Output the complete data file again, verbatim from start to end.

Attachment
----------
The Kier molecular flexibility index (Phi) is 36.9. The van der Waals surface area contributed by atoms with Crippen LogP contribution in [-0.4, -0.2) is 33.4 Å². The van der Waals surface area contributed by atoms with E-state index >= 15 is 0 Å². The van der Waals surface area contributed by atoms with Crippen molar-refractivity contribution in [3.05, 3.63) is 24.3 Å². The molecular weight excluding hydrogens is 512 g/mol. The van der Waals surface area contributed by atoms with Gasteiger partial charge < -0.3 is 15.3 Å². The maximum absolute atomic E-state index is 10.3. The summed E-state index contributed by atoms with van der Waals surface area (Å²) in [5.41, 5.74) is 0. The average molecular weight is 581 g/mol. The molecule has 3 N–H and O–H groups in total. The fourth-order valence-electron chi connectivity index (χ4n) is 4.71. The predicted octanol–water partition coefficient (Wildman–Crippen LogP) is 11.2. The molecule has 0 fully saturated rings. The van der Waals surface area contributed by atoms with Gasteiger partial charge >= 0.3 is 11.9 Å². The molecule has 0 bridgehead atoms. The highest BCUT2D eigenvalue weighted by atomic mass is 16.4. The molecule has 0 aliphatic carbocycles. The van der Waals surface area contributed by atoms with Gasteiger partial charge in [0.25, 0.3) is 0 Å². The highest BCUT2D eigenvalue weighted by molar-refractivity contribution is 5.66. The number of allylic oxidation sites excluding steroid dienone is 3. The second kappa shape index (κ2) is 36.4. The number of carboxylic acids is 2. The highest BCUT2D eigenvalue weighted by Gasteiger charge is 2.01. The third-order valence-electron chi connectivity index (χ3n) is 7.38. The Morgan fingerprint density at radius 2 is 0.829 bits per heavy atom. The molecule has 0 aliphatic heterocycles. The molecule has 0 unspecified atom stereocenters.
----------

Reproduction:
The Kier molecular flexibility index (Phi) is 36.9. The van der Waals surface area contributed by atoms with Crippen LogP contribution in [-0.4, -0.2) is 33.4 Å². The van der Waals surface area contributed by atoms with E-state index >= 15 is 0 Å². The van der Waals surface area contributed by atoms with Crippen molar-refractivity contribution in [3.05, 3.63) is 24.3 Å². The molecular weight excluding hydrogens is 512 g/mol. The van der Waals surface area contributed by atoms with Gasteiger partial charge < -0.3 is 15.3 Å². The maximum absolute atomic E-state index is 10.3. The summed E-state index contributed by atoms with van der Waals surface area (Å²) in [5.41, 5.74) is 0. The average molecular weight is 581 g/mol. The molecule has 3 N–H and O–H groups in total. The fourth-order valence-electron chi connectivity index (χ4n) is 4.71. The predicted octanol–water partition coefficient (Wildman–Crippen LogP) is 11.2. The molecule has 0 fully saturated rings. The van der Waals surface area contributed by atoms with Gasteiger partial charge >= 0.3 is 11.9 Å². The molecule has 0 bridgehead atoms. The highest BCUT2D eigenvalue weighted by atomic mass is 16.4. The molecule has 0 aliphatic carbocycles. The van der Waals surface area contributed by atoms with Gasteiger partial charge in [0.25, 0.3) is 0 Å². The highest BCUT2D eigenvalue weighted by molar-refractivity contribution is 5.66. The number of allylic oxidation sites excluding steroid dienone is 3. The second kappa shape index (κ2) is 36.4. The number of carboxylic acids is 2. The highest BCUT2D eigenvalue weighted by Gasteiger charge is 2.01. The third-order valence-electron chi connectivity index (χ3n) is 7.38. The Morgan fingerprint density at radius 2 is 0.829 bits per heavy atom. The molecule has 0 aliphatic heterocycles. The molecule has 0 unspecified atom stereocenters.